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If all your samples are, say, E,coli K12 MG1655, there will be very little difference between the published sequence and what you have. If you have another strain of E.coli, you can't count on there being no indels at all between the two strains.


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DNA is a chemical, and therefore, its interactions are governed by its shape. There is no way to look at a DNA sequence and know all the ramifications that changing a letter will have on its shape. I could tell you that changing the first two or last two letters of an intron are highly likely to destroy a splice site, but you can't make hard and fast ...


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This isn't a question with a really well accepted answer yet, and comes up quite a lot in e.g. studies of population variation in transcription factor motifs. Usually, we approximate the sequence preferences of a DNA-binding protein with a position weight matrix. A weight matrix will given you a score for two sequences, so the simplest means of quantifying ...


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There is no standard software, programming language, or library used for computing and graphing biological data. The R language is commonly used for statistical work, but Python (in conjunction with the SciPy stack) and C++ also gets used a lot. Before going further, I should point out you are asking two questions. One about computation and the other about ...


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This is basically metagenomics. Congratulations, you already did the most time consuming step. There are several ways to go from there, but I will talk about the one I know best. There is the metagenomic analysis tool MEGAN. It can read your Blast Output, if it is in the correct format (normal XML or tabular) and will automatically do what you want. For a ...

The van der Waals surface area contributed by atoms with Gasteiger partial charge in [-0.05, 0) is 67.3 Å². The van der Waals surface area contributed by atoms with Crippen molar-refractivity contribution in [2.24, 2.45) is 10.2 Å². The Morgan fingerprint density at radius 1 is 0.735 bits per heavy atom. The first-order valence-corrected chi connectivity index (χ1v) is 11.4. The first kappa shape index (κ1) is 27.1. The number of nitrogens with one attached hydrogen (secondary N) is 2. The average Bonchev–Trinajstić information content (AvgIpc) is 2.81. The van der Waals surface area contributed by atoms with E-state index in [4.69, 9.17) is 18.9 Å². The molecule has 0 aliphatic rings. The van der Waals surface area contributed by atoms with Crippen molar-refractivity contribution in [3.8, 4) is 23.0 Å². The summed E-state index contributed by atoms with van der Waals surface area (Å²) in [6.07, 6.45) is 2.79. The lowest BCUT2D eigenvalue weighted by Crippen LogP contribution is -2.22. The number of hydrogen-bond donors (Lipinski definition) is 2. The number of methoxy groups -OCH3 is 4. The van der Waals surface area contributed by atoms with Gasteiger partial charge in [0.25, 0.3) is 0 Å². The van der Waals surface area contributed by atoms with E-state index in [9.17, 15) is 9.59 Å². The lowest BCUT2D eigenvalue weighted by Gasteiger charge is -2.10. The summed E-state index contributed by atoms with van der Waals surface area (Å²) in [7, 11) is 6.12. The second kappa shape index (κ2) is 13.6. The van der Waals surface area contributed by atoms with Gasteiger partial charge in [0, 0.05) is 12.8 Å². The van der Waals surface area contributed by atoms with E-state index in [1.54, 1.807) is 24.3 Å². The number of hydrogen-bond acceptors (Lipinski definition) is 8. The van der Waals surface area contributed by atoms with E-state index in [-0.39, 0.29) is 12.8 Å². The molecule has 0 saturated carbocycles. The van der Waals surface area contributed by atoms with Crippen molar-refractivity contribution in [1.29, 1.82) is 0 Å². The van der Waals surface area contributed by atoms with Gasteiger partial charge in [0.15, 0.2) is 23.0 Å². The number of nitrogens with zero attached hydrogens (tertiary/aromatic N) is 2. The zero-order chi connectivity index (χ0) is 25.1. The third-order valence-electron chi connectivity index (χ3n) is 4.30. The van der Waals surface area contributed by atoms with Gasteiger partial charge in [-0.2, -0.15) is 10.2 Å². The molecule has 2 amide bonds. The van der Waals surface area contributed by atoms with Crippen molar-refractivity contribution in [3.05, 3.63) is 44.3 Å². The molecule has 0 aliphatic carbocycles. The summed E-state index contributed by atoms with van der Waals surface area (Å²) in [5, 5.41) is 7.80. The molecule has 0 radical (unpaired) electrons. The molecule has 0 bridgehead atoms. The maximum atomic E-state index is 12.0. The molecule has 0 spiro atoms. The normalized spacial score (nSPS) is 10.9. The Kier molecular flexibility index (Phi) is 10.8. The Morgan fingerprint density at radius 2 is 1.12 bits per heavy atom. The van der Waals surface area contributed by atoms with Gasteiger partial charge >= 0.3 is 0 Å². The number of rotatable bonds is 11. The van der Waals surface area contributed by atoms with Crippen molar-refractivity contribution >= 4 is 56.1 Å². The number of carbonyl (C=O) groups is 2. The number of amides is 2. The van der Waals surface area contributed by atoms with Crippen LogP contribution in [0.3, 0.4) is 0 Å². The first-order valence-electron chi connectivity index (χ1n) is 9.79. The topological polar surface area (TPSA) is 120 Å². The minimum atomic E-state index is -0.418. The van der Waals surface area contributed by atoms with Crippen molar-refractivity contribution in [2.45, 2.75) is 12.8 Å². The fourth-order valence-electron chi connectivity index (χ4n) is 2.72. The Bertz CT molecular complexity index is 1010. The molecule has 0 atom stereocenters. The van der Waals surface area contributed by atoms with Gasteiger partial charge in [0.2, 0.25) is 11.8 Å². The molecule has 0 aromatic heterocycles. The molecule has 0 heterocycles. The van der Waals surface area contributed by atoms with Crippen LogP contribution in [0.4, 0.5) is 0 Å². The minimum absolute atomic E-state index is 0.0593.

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It turns out if you set the font.size in the graphNEL object, you can see the node names in the plot of the inducedTermGraph. Setting font.size to >20 worked for me!


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Clustal has reinvented itself as Clustal Omega using Hidden Markov Models, and is particularly suited to the alignment of very many sequences.


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There are multiple ways of doing genome assembly. The term you are probably looking for is "De Bruijn-Graph based assembly". Using this you can find a lot more different explanations of how it is done. Another frequently used method is "Overlap Layout Consensus assembly", which in fact is not based on k-mer counting.


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The FTP download files are documented on the UCSC site (from which they also may be downloaded from a web browser). The page for the human genome is http://hgdownload.soe.ucsc.edu/goldenPath/hg38/bigZips/. I don't know which files you downloaded, but I quote three of the descriptions: hg38.2bit - contains the complete human/hg38 genome sequence in ...


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Answer You can't. Clustal doesn't provide the options of setting the sort of restraints you would like. Multiple Sequence Alignment (MSA) is difficult to program and the authors of Clustal have been refining their algorithm for years. If it were perfect and completely robust they might be in a position to add more user tweaking, but at the moment you're ...